Cariboou: Now the 5.6 between 3-4 years 4.5 and in 10 years 2.8, sure if they give as the 2.8 immediately we to buy the last and nothing else, then I like know the real cost to the production, how much for one gram of the lens... I know that is a mystery, like a car nobody know...... only thing we can do is buy and pay eh...
I based that on the formula for aperture area:
A = pi(f/2N)^2, where f = focal length and N = f number
Then solved for the diameter.
So what I actually calculated is the size of the aperture.
But now we are quibbling. The point is, no one aside from maybe NASA is ever going to produce an 800mm f/2.8
brunobarolo: I would much prefer if Nikon would care to make lenses that their users are actually demanding, and have been waiting for for years, like a modernised update of the outdated 80-400 zoom.
Yes, you have hit the nail on the head. The gap in the Nikon lens line-up is clearly the paucity of zooms on offer, particularly consumer-grade zooms. With only 13 available for DX and 17 for FX, that should definitely be the priority for further development.
The complete lack of a wide prime for the DX format and neglect of classic prime lenses, like the 800mm or the 400mm f/5.6 (which amateur nature photogs really could use) should definitely be a lower priority.
Like the man says, much of the reason they make pro lenses like this one is the same reason that car companies like Mercedes compete in Formula 1. It would be a pity if the flow-on sales that generates were directed exclusively toward developing even more soooperzooms.
I think that would place it in the theoretical realm.
According to my calculations, the front element of this 800mm f/2.8 lens you are holding out for would be 898mm in diameter.
Would you be planning to use it hand held?
ChrisKramer1: I want to like it but I think the Panasonic LX7 will couple the same design to a larger (1 inch sensor)...
A 24mm to 80mm f/1.4 to 2.5 lens to cover a 1" sensor would be too large to fit on a camera this size.
MattBrisVegas: One more reason to think of switching to a m4/3 system EXCEPT why are m4/3 lenses so expensive? I can't help but compare this 75mm f/1.8 for $900 to the Nikon 85mm f/1.8 for $430 (both today's prices at B&H). The m4/3 lens is built to cover a smaller image circle, so it uses much less optical glass. So why is it about twice the price?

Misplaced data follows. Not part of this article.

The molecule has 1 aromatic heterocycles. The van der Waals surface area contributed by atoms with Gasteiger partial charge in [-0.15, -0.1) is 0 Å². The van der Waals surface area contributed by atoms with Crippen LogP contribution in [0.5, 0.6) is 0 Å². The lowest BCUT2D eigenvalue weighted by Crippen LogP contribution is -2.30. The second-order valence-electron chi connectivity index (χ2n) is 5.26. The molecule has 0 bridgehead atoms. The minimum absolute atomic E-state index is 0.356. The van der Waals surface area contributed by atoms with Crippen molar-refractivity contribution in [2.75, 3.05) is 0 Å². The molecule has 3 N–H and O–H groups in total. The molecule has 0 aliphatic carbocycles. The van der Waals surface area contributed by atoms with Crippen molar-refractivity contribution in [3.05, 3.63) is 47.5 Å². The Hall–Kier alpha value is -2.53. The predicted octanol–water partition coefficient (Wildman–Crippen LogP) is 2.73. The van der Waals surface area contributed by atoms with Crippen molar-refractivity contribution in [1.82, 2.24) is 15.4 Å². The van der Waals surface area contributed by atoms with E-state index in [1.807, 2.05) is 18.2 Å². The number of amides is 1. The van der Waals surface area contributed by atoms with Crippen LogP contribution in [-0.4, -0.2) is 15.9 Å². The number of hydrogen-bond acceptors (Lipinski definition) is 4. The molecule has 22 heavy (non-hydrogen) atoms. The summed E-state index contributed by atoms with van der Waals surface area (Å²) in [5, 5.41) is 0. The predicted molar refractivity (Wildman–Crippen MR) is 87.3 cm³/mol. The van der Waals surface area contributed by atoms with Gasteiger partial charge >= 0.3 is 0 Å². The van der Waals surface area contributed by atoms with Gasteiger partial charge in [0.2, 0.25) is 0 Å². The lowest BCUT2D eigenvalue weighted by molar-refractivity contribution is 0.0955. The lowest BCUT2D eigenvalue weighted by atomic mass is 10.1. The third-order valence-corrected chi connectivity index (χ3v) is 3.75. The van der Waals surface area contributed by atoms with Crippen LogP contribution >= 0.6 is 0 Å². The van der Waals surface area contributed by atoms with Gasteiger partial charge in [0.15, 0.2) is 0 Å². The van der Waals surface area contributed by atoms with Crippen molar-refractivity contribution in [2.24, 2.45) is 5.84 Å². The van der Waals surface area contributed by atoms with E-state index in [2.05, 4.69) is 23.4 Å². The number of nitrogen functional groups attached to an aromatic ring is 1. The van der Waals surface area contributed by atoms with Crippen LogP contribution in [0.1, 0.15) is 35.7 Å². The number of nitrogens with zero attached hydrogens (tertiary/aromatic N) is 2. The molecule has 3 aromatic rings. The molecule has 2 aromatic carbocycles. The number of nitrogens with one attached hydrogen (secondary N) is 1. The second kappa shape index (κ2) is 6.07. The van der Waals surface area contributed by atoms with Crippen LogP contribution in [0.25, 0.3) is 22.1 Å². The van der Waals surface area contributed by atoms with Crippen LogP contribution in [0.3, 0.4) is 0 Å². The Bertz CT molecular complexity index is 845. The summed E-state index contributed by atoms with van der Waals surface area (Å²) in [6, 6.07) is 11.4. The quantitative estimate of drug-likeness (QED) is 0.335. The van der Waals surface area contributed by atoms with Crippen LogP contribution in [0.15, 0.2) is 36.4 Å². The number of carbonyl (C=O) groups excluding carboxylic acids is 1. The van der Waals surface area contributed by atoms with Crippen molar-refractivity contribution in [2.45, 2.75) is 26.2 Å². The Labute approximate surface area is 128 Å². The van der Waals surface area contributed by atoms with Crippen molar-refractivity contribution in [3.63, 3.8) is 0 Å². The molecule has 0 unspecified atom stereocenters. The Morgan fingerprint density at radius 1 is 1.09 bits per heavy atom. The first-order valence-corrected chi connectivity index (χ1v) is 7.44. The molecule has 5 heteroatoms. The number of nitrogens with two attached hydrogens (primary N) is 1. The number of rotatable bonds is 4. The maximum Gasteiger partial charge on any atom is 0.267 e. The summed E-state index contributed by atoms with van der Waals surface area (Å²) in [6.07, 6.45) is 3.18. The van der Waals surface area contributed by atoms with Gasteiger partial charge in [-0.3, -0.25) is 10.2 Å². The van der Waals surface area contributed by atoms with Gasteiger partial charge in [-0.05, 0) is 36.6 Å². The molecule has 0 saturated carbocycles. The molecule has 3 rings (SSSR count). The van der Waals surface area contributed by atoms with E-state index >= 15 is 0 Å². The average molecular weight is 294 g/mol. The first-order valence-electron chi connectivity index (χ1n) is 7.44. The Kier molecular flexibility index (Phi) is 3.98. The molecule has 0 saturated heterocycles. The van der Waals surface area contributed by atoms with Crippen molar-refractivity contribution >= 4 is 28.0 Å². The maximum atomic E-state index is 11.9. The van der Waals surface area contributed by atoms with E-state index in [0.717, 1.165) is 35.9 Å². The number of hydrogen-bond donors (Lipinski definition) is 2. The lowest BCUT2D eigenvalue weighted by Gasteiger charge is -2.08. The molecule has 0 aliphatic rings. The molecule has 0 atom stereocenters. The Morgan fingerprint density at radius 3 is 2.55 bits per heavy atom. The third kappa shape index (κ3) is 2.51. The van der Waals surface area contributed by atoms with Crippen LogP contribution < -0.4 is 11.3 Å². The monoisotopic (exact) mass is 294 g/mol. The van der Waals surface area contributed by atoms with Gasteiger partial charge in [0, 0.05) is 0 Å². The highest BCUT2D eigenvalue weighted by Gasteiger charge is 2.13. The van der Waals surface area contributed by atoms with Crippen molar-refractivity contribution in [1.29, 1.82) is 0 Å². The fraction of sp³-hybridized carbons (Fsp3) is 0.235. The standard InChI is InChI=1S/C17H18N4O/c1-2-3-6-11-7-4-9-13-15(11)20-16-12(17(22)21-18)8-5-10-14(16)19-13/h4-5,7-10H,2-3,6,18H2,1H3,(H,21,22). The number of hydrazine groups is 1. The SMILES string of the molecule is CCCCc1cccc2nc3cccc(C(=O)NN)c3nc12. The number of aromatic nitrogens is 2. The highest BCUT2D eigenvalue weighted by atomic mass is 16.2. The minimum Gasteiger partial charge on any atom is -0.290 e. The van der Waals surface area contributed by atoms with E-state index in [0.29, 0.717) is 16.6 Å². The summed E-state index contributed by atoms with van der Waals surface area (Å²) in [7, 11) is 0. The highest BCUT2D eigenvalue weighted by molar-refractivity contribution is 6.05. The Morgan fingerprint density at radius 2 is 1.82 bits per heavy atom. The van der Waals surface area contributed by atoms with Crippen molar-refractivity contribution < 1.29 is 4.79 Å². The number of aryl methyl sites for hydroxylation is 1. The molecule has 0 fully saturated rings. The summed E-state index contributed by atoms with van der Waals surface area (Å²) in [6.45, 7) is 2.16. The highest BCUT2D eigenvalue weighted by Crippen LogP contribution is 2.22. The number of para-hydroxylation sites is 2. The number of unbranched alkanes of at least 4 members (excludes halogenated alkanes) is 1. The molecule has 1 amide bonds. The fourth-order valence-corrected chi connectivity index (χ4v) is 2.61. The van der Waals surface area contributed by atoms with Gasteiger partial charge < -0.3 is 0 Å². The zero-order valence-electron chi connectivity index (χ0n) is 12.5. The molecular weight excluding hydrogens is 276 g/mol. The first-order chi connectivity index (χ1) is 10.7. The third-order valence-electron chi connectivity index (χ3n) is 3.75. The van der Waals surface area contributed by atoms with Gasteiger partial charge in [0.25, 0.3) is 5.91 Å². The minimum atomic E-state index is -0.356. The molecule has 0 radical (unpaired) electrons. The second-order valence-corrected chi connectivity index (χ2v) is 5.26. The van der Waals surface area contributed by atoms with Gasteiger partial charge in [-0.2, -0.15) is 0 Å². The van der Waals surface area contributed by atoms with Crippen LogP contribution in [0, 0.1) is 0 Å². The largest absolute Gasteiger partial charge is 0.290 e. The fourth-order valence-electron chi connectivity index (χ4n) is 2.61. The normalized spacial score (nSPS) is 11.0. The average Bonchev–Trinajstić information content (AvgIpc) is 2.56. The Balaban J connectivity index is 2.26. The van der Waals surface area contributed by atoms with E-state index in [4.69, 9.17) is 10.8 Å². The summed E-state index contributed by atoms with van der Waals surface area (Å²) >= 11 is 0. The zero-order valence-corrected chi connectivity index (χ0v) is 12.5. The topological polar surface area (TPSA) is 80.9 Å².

Thanks a lot everyone for the informative posts. This type of information is very useful for a hobbyist on a budget trying to figure out what sort of a system to invest in.
To summarise, it seems that m4/3 is a relatively economical system for wide angle to normal lenses, but prices will continue to be steep for longer telephotos due to design constraints. Given that the format seems naturally suited to the wide to short telephoto range (ie traditional street photography) anyway, that might not be a problem.
Mystery explained. Now it makes a lot of sense why the high end m4/3 lenses are so expensive.
And since I've got so many thoughtful and knowledgeable posters responding, could anyone explain the converse mystery: why is the 12mm f/2 NOT more expensive than what I'd expect based on 35mm full frame optics? Do super-wides not require a telecentric design?
Just one correction: the barrel of Nikon's 85 f1.8D is definitely metal, based on the ding I put in mine.
One more reason to think of switching to a m4/3 system EXCEPT why are m4/3 lenses so expensive? I can't help but compare this 75mm f/1.8 for $900 to the Nikon 85mm f/1.8 for $430 (both today's prices at B&H). The m4/3 lens is built to cover a smaller image circle, so it uses much less optical glass. So why is it about twice the price?
CarlPH: Excellent choice of lenses there, I wonder if there is a Semi pro body in their line up..
Now with the 14mm f/2.8, if they come up with a body priced well below the XPro-1 I can see finally switching from my Nikon APS-C system.
No more superzooms, hyperzooms or uberzooms until you cough up a few of the compact fast DX primes you promised when you introduced APS-C sensors. You can start with a true wide angle prime that mortals can afford. While not fast, a VR DX 400mm f/5.6 would be a nifty addition as well.
Thinking of switching to a mirrorless system
MattBrisVegas: Just what I never wanted!
How about an affordable 14mm DX lens? Now that would be something to get excited about.
I know, I'm dreaming. Too many holes in the zoom lens lineup to fill before addressing basics like a true wide prime.
Yeah, great, another zoom.
All I want is true wide angle lens I can afford and in as small a package as possible to replace the wonderful 20mm f/4 which became just barely wide with the move from film to APS-C sensors.
I see no advantage whatsoever in attaching an 11mm and a 16mm lens to the 14mm I'm after so I wish I didn't have to pay for them and lug around the extra weight.
Just what I never wanted!
Get a weekly update of all that's new in the digital
photography world by subscribing to the Digital Photography Review